Slavoj Žižek had added a further twist to the debate for the 21st century, arguing that in a postmodern age dominated by what he calls "the superego injunction to enjoy that permeates our discourse", the quest for pleasure has become more of a duty than a pleasure: for Žižek, "psychoanalysis is the only discipline in which you are allowed not to enjoy" ![21]

See also


  1. Simon Blackburn, The Oxford Dictionary of Philosophy (2005) p. 130
  2. Quoted in Y. Stavrakakis, Lacan and the Political (1999) p. 128
  3. Delcomminette, Sylvain (2003). "False Pleasures, Appearance and Imagination in the Philebus". Phronesis 48 (3): 215–237. doi:10.1163/156852803322519226. ISSN 0031-8868. 
  4. Alain de Botton intro., The Essential Plato (1999) p. 364
  5. Blackburn, p. 130
  6. B. Krondorfer, Male Confessions (2009) p. 83 and p. 140
  7. Sommerville, Brooks A. (2019-06-04). "Attitudinal Pleasure in Plato's Philebus". Phronesis 64 (3): 247–276. doi:10.1163/15685284-12341922. ISSN 0031-8868.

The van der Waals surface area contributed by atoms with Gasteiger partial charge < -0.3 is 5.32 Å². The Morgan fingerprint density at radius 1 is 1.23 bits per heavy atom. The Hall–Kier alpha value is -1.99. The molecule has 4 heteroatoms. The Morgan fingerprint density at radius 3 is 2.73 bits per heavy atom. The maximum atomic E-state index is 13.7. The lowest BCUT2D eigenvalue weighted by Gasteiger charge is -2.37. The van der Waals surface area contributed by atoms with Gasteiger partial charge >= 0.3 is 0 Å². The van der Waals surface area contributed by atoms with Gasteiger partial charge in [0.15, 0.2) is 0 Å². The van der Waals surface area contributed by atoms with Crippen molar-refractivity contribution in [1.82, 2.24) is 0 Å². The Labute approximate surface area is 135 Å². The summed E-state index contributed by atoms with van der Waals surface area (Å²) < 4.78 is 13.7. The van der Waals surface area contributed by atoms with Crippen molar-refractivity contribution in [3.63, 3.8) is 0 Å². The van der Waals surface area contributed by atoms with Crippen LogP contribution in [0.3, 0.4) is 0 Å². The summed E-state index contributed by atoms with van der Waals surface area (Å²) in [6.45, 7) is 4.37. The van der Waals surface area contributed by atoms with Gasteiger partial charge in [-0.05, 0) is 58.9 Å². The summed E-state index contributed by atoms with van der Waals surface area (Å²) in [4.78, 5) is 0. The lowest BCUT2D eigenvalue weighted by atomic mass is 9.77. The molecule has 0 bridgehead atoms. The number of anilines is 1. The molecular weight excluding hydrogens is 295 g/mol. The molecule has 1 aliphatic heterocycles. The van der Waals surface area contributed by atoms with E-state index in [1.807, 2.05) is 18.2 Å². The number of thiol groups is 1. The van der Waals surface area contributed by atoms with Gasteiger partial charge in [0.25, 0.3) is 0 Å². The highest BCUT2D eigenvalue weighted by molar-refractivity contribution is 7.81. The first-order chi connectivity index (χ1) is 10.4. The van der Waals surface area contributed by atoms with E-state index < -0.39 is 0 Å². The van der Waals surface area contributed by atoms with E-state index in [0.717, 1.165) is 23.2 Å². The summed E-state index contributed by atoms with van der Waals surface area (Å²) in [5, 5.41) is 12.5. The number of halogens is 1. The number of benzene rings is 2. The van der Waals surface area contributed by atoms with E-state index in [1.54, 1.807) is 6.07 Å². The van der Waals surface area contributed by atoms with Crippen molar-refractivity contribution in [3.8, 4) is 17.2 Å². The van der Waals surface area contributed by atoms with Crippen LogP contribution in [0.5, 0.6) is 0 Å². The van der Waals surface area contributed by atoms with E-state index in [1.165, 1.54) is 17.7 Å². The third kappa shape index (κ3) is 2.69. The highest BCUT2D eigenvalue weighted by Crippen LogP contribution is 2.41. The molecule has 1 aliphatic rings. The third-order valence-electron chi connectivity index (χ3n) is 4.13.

8. Quoted in E. Conze ed., Buddhist Scriptures (1975) p. 108-9
  9. Max Weber, The Sociology of Religion (1971) p. 166
  10. Voltaire, Candide, Zadig, and Selected Stories (1961) p. 121
  11. John Ruskin, The Stones of Venice Vol 3 p. 189
  12. Thalberg, I. (1962-02-01). "False Pleasures". The Journal of Philosophy 59 (3): 65–74. doi:10.2307/2023578. ISSN 0022-362X. 
  13. John Hayward, The Penguin Book of English Verse (1978) p. 77
  14. Otto Fenichel, The Psychoanalytic Theory of Neurosis (1946) p. 515-6
  15. La P. D. A., quoted in Jacques Lacan, Écrits: A Selection (1997) p. 244
  16. D. Horowitz, Consuming Pleasures (2012) p. 30
  17. Quoted in John O' Neill, Sociology as a Skin Trade (1972) p. 50
  18. Richard Hoggart, The Uses of Literacy (1968) p. 132 and p. 233
  19. Horowitz, p. 2-3
  20. M. Hardt/K. Weeks, The Jameson Reader (2005) p. 130
  21. Slavoj Žižek, The Parallax View (2006) p. 299 and 304